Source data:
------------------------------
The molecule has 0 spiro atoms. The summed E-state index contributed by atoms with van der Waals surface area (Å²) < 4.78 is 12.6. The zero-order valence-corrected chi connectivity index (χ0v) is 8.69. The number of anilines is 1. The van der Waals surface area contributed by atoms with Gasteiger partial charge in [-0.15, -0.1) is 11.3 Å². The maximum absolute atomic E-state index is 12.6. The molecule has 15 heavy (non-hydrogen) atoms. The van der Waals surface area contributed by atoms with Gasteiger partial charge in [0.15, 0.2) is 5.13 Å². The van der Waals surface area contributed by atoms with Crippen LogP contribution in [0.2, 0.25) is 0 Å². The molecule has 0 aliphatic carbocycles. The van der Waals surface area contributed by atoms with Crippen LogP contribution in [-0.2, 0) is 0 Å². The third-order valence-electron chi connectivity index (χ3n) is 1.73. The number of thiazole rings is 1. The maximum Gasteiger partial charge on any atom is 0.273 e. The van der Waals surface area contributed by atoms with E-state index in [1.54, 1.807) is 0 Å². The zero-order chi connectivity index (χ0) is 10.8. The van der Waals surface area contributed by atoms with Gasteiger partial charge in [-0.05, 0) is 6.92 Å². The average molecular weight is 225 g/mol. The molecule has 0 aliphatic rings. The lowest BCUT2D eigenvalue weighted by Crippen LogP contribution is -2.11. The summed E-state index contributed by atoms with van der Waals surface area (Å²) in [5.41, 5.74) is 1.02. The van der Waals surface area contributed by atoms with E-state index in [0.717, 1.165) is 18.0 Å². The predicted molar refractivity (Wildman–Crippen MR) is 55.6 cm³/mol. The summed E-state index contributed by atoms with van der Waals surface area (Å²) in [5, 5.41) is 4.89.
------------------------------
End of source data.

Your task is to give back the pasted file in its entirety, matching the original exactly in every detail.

The molecule has 0 spiro atoms. The summed E-state index contributed by atoms with van der Waals surface area (Å²) < 4.78 is 12.6. The zero-order valence-corrected chi connectivity index (χ0v) is 8.69. The number of anilines is 1. The van der Waals surface area contributed by atoms with Gasteiger partial charge in [-0.15, -0.1) is 11.3 Å². The maximum absolute atomic E-state index is 12.6. The molecule has 15 heavy (non-hydrogen) atoms. The van der Waals surface area contributed by atoms with Gasteiger partial charge in [0.15, 0.2) is 5.13 Å². The van der Waals surface area contributed by atoms with Crippen LogP contribution in [0.2, 0.25) is 0 Å². The molecule has 0 aliphatic carbocycles. The van der Waals surface area contributed by atoms with Crippen LogP contribution in [-0.2, 0) is 0 Å². The third-order valence-electron chi connectivity index (χ3n) is 1.73. The number of thiazole rings is 1. The maximum Gasteiger partial charge on any atom is 0.273 e. The van der Waals surface area contributed by atoms with E-state index in [1.54, 1.807) is 0 Å². The zero-order chi connectivity index (χ0) is 10.8. The van der Waals surface area contributed by atoms with Gasteiger partial charge in [-0.05, 0) is 6.92 Å². The average molecular weight is 225 g/mol. The molecule has 0 aliphatic rings. The lowest BCUT2D eigenvalue weighted by Crippen LogP contribution is -2.11. The summed E-state index contributed by atoms with van der Waals surface area (Å²) in [5.41, 5.74) is 1.02. The van der Waals surface area contributed by atoms with E-state index in [0.717, 1.165) is 18.0 Å². The predicted molar refractivity (Wildman–Crippen MR) is 55.6 cm³/mol. The summed E-state index contributed by atoms with van der Waals surface area (Å²) in [5, 5.41) is 4.89.